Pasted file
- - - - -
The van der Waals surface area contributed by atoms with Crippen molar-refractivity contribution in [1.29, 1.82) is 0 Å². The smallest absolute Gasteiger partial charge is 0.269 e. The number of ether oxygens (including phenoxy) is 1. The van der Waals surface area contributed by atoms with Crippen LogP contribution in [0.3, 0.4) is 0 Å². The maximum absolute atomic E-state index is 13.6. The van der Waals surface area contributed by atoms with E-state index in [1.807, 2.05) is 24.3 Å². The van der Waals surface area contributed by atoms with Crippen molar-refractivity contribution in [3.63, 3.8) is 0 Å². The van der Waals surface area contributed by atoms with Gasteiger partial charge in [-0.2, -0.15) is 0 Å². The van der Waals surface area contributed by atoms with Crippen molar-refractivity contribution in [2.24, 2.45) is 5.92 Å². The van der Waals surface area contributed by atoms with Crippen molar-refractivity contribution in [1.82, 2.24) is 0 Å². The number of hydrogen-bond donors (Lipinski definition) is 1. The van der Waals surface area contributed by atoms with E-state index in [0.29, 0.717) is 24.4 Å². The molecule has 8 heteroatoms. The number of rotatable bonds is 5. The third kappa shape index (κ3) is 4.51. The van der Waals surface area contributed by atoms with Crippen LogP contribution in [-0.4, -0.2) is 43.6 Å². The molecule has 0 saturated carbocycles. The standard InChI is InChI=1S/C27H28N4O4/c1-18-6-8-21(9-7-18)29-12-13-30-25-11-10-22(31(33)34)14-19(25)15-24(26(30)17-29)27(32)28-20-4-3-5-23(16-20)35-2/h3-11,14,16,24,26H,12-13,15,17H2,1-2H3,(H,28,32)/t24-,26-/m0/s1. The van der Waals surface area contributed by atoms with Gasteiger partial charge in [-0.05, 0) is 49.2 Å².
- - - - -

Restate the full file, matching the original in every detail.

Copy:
The van der Waals surface area contributed by atoms with Crippen molar-refractivity contribution in [1.29, 1.82) is 0 Å². The smallest absolute Gasteiger partial charge is 0.269 e. The number of ether oxygens (including phenoxy) is 1. The van der Waals surface area contributed by atoms with Crippen LogP contribution in [0.3, 0.4) is 0 Å². The maximum absolute atomic E-state index is 13.6. The van der Waals surface area contributed by atoms with E-state index in [1.807, 2.05) is 24.3 Å². The van der Waals surface area contributed by atoms with Crippen molar-refractivity contribution in [3.63, 3.8) is 0 Å². The van der Waals surface area contributed by atoms with Gasteiger partial charge in [-0.2, -0.15) is 0 Å². The van der Waals surface area contributed by atoms with Crippen molar-refractivity contribution in [2.24, 2.45) is 5.92 Å². The van der Waals surface area contributed by atoms with Crippen molar-refractivity contribution in [1.82, 2.24) is 0 Å². The number of hydrogen-bond donors (Lipinski definition) is 1. The van der Waals surface area contributed by atoms with E-state index in [0.29, 0.717) is 24.4 Å². The molecule has 8 heteroatoms. The number of rotatable bonds is 5. The third kappa shape index (κ3) is 4.51. The van der Waals surface area contributed by atoms with Crippen LogP contribution in [-0.4, -0.2) is 43.6 Å². The molecule has 0 saturated carbocycles. The standard InChI is InChI=1S/C27H28N4O4/c1-18-6-8-21(9-7-18)29-12-13-30-25-11-10-22(31(33)34)14-19(25)15-24(26(30)17-29)27(32)28-20-4-3-5-23(16-20)35-2/h3-11,14,16,24,26H,12-13,15,17H2,1-2H3,(H,28,32)/t24-,26-/m0/s1. The van der Waals surface area contributed by atoms with Gasteiger partial charge in [-0.05, 0) is 49.2 Å².